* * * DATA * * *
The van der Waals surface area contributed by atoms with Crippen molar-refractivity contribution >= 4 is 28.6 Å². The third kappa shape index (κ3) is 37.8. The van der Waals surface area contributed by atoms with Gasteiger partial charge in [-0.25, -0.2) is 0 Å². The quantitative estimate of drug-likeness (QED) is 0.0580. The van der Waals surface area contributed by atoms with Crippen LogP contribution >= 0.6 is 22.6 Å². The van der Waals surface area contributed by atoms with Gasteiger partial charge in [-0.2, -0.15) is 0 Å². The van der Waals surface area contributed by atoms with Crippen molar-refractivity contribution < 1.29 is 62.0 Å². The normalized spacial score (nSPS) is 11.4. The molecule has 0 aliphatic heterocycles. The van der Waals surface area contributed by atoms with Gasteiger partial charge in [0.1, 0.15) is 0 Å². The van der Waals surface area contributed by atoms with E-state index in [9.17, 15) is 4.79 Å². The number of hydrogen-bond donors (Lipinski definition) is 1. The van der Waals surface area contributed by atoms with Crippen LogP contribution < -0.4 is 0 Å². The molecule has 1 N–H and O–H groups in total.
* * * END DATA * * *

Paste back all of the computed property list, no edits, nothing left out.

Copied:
The van der Waals surface area contributed by atoms with Crippen molar-refractivity contribution >= 4 is 28.6 Å². The third kappa shape index (κ3) is 37.8. The van der Waals surface area contributed by atoms with Gasteiger partial charge in [-0.25, -0.2) is 0 Å². The quantitative estimate of drug-likeness (QED) is 0.0580. The van der Waals surface area contributed by atoms with Crippen LogP contribution >= 0.6 is 22.6 Å². The van der Waals surface area contributed by atoms with Gasteiger partial charge in [-0.2, -0.15) is 0 Å². The van der Waals surface area contributed by atoms with Crippen molar-refractivity contribution < 1.29 is 62.0 Å². The normalized spacial score (nSPS) is 11.4. The molecule has 0 aliphatic heterocycles. The van der Waals surface area contributed by atoms with Gasteiger partial charge in [0.1, 0.15) is 0 Å². The van der Waals surface area contributed by atoms with E-state index in [9.17, 15) is 4.79 Å². The number of hydrogen-bond donors (Lipinski definition) is 1. The van der Waals surface area contributed by atoms with Crippen LogP contribution < -0.4 is 0 Å². The molecule has 1 N–H and O–H groups in total.